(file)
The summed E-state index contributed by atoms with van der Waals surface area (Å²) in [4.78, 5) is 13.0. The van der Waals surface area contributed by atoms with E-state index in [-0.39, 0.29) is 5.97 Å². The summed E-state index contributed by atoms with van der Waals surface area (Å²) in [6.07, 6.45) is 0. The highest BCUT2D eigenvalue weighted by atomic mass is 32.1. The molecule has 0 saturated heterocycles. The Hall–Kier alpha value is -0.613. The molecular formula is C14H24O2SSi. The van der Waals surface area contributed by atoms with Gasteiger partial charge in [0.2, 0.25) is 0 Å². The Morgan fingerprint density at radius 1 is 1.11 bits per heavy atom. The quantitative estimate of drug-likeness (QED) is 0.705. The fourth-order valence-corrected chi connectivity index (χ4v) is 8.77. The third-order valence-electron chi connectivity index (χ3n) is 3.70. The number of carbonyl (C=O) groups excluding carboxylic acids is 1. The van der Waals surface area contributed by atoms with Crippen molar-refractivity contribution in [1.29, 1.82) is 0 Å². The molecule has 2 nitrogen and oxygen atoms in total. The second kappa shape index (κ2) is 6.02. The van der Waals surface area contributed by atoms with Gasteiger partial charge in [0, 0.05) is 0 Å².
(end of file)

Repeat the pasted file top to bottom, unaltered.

The summed E-state index contributed by atoms with van der Waals surface area (Å²) in [4.78, 5) is 13.0. The van der Waals surface area contributed by atoms with E-state index in [-0.39, 0.29) is 5.97 Å². The summed E-state index contributed by atoms with van der Waals surface area (Å²) in [6.07, 6.45) is 0. The highest BCUT2D eigenvalue weighted by atomic mass is 32.1. The molecule has 0 saturated heterocycles. The Hall–Kier alpha value is -0.613. The molecular formula is C14H24O2SSi. The van der Waals surface area contributed by atoms with Gasteiger partial charge in [0.2, 0.25) is 0 Å². The Morgan fingerprint density at radius 1 is 1.11 bits per heavy atom. The quantitative estimate of drug-likeness (QED) is 0.705. The fourth-order valence-corrected chi connectivity index (χ4v) is 8.77. The third-order valence-electron chi connectivity index (χ3n) is 3.70. The number of carbonyl (C=O) groups excluding carboxylic acids is 1. The van der Waals surface area contributed by atoms with Crippen molar-refractivity contribution in [1.29, 1.82) is 0 Å². The molecule has 2 nitrogen and oxygen atoms in total. The second kappa shape index (κ2) is 6.02. The van der Waals surface area contributed by atoms with Gasteiger partial charge in [0, 0.05) is 0 Å².